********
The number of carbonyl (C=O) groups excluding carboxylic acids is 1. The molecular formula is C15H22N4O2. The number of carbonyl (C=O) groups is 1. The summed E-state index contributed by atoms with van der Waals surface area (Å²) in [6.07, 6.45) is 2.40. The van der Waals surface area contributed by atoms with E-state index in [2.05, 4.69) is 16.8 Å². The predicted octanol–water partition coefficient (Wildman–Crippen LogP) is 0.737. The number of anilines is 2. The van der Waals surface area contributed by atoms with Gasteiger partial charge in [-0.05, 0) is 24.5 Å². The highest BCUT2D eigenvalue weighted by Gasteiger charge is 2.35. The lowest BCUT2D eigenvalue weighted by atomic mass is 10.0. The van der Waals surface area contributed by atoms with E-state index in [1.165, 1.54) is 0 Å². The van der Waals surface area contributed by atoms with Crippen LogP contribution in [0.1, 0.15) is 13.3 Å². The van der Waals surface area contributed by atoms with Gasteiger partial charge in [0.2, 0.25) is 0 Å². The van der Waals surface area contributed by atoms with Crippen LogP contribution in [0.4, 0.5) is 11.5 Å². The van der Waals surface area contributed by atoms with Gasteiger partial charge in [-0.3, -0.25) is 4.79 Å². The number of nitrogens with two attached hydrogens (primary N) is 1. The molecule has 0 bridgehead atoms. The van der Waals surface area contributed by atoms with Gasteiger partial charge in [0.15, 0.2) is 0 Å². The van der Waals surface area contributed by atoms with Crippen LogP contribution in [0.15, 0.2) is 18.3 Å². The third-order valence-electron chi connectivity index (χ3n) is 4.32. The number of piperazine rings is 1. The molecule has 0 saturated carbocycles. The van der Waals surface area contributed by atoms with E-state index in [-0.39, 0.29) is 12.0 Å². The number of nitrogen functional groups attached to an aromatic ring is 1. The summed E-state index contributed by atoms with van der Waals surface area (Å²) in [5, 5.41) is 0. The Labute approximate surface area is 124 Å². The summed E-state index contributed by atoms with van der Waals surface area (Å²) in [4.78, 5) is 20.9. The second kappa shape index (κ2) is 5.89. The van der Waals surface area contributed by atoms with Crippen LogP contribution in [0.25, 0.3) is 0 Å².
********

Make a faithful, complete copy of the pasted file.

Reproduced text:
The number of carbonyl (C=O) groups excluding carboxylic acids is 1. The molecular formula is C15H22N4O2. The number of carbonyl (C=O) groups is 1. The summed E-state index contributed by atoms with van der Waals surface area (Å²) in [6.07, 6.45) is 2.40. The van der Waals surface area contributed by atoms with E-state index in [2.05, 4.69) is 16.8 Å². The predicted octanol–water partition coefficient (Wildman–Crippen LogP) is 0.737. The number of anilines is 2. The van der Waals surface area contributed by atoms with Gasteiger partial charge in [-0.05, 0) is 24.5 Å². The highest BCUT2D eigenvalue weighted by Gasteiger charge is 2.35. The lowest BCUT2D eigenvalue weighted by atomic mass is 10.0. The van der Waals surface area contributed by atoms with E-state index in [1.165, 1.54) is 0 Å². The van der Waals surface area contributed by atoms with Crippen LogP contribution in [0.1, 0.15) is 13.3 Å². The van der Waals surface area contributed by atoms with Gasteiger partial charge in [0.2, 0.25) is 0 Å². The van der Waals surface area contributed by atoms with Crippen LogP contribution in [0.4, 0.5) is 11.5 Å². The van der Waals surface area contributed by atoms with Gasteiger partial charge in [-0.3, -0.25) is 4.79 Å². The number of nitrogens with two attached hydrogens (primary N) is 1. The molecule has 0 bridgehead atoms. The van der Waals surface area contributed by atoms with Gasteiger partial charge in [0.15, 0.2) is 0 Å². The van der Waals surface area contributed by atoms with Crippen LogP contribution in [0.15, 0.2) is 18.3 Å². The third-order valence-electron chi connectivity index (χ3n) is 4.32. The number of piperazine rings is 1. The molecule has 0 saturated carbocycles. The van der Waals surface area contributed by atoms with E-state index in [-0.39, 0.29) is 12.0 Å². The number of nitrogen functional groups attached to an aromatic ring is 1. The summed E-state index contributed by atoms with van der Waals surface area (Å²) in [5, 5.41) is 0. The Labute approximate surface area is 124 Å². The summed E-state index contributed by atoms with van der Waals surface area (Å²) in [4.78, 5) is 20.9. The second kappa shape index (κ2) is 5.89. The van der Waals surface area contributed by atoms with Crippen LogP contribution in [0.25, 0.3) is 0 Å².